Amongst many other finely drawn, and often amusing characters, it is Greenglass House itself which is in many ways the star of the story. It is vividly conjured in such way that as a reader you experience for yourself its intimate mixture of warmth and quirkiness. How wonderful it would be to spend Christmas there, to ride the clanking funicular up from the bay, to climb the quirky stairs to its many floors, to bathe in the light of its magical stained glass windows. To those who already know Nagspeak in more detail from other books, this inn fits perfectly. To those who don't, it it a perfect introduction to a truly amazing place.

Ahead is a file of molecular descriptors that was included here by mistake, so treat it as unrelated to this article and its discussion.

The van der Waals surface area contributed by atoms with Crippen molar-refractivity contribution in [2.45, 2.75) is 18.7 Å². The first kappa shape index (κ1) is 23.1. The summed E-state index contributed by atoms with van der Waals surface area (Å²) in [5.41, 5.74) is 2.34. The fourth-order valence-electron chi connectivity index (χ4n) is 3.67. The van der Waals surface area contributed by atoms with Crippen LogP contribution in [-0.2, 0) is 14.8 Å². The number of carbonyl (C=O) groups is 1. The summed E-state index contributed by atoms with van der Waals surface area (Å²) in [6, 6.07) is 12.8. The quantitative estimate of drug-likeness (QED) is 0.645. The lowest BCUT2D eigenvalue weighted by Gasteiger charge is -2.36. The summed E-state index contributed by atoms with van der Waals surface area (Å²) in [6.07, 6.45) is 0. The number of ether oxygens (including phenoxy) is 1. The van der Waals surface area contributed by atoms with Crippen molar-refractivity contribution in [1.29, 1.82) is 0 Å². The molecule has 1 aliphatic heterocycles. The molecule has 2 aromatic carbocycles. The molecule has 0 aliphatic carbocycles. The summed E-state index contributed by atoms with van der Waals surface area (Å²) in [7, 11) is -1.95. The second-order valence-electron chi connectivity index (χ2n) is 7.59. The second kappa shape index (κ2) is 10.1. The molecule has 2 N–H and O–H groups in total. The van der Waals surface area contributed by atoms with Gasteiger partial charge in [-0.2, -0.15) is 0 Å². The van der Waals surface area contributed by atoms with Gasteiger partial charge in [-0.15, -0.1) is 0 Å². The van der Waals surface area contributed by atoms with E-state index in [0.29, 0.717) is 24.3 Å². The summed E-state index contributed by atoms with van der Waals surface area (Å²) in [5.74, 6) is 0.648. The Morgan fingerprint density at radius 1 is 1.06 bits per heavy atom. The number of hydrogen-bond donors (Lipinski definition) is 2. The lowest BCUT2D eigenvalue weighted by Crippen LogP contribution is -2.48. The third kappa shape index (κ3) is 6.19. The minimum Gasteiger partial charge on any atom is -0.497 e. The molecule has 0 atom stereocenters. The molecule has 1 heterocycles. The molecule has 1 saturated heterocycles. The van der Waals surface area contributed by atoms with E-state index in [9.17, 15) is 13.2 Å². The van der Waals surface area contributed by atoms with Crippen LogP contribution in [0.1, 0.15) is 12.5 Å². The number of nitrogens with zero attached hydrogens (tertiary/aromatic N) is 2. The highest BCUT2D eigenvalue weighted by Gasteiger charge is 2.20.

Moreover, the fact that the story is essentially rather domestic in scale does not stop it from grasping and holding the reader in its narrative thrall. The climax of the piece, when the identity of the 'villain' amongst the guests is finally discovered, is as thrilling as anyone could wish. And the twist in the tale towards the end (yes, there is a huge one, but I am certainly not saying what) is just as jaw-dropping for the reader as it is for the characters. Kate Milford has lead up to it so, so cleverly. It is one of those revelations that, once in the know, you look back and think you should have suspected all along- but you didn't.